M700 with Maggies 1.7i?

Greetings everyone. I’m new out here but active on other audiophile sites. I have two questions. I can see that both have come up before but without the specifics that I’m looking for. I’ve done searches and I apologize if I’m missing an obvious thread–in which case, please redirect me!

I have a pair of 1.7i’s that I’m driving with an ancient but up-to-spec Bryston 3B. Although there is disagreement about the power that Maggies need, I’d like to try an amp with more oomph (watts, current, into 4ohms). My gear is Bryston and of course I’ve eyed the 4B3 but it’s out of my price range for now. The M700 intrigues me and the reviews are very positive. I would appreciate hearing from anyone using the monoblocks with the 1.7is, especially if you’ve tried other amps (4B3, Hegel, Parasound, etc). I’ve read Paul say on this forum that it’s an excellent combination, and I trust him, but I’d like to hear from owners of this combination of amps and speakers.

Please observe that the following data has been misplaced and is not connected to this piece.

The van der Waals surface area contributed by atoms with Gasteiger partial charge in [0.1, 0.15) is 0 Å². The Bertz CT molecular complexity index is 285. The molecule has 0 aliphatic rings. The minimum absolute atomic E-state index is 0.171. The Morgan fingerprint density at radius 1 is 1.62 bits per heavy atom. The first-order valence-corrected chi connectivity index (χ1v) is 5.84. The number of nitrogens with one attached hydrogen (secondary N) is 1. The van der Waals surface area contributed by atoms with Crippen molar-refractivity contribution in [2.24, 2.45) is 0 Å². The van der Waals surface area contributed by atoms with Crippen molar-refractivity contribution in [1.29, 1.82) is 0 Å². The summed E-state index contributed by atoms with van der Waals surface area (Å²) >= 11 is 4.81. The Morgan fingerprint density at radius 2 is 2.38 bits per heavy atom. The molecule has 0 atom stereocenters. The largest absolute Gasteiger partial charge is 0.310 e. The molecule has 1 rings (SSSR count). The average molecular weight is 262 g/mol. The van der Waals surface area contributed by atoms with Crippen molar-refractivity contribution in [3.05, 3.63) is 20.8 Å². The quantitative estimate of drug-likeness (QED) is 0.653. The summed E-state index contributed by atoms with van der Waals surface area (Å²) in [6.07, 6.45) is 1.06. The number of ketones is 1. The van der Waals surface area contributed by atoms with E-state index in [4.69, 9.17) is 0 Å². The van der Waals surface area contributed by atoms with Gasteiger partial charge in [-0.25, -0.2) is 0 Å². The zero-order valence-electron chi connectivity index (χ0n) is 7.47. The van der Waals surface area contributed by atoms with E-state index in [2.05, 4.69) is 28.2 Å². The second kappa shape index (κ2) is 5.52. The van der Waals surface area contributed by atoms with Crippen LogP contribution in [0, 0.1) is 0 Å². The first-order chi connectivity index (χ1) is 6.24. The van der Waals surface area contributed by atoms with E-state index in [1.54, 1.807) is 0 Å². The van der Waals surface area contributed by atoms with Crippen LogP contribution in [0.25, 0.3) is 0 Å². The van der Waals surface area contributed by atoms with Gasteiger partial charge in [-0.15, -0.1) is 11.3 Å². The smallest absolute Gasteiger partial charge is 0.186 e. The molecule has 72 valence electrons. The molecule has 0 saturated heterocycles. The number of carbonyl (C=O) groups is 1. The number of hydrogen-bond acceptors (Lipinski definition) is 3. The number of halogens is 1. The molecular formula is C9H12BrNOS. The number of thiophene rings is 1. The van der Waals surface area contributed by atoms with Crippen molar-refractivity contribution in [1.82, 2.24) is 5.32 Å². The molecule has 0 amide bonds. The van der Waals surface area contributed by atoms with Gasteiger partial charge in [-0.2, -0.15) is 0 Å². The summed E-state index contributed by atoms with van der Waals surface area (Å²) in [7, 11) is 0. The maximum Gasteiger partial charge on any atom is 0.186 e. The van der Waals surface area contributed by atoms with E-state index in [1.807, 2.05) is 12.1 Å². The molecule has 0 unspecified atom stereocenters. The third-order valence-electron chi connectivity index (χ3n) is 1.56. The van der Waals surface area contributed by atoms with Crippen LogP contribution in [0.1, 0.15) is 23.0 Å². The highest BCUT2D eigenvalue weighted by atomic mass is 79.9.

Second, and of considerable interest to me: does anyone have a sense of how the M700 amps would play with a Bryston pre-amp (BP17)? I also have a Bryston DAC and DP.

If I’m understanding it correctly, PS Audio has a ridiculously generous trade-in program AND a generous trial period, and I’ll probably get the monoblocks and listen for myself. Still, I’d appreciate any thoughts on their “synergy” and how the amps do with the Maggie sound.

Thank you!

Edit: PMs welcome

I run ML Panels. Personally, I would not think of using anything but A/B but that’s just me. Can the 700s run them well- depends on how well the handle loads i.e. 4ohm (maybe lower)?

From a 1.7i review:

The low sensitivity (86 dB) and 4 ohm impedance means you will need a good amplifier that is rated into 4 ohms. Don’t even think of using these with an inexpensive receiver. You don’t necessarily need a lot of watts (75 is enough for average listening), but the amplifier does need to have that 4 ohm rating.

Maybe someone out there has 700 with panels and can help you out with firsthand knowledge…?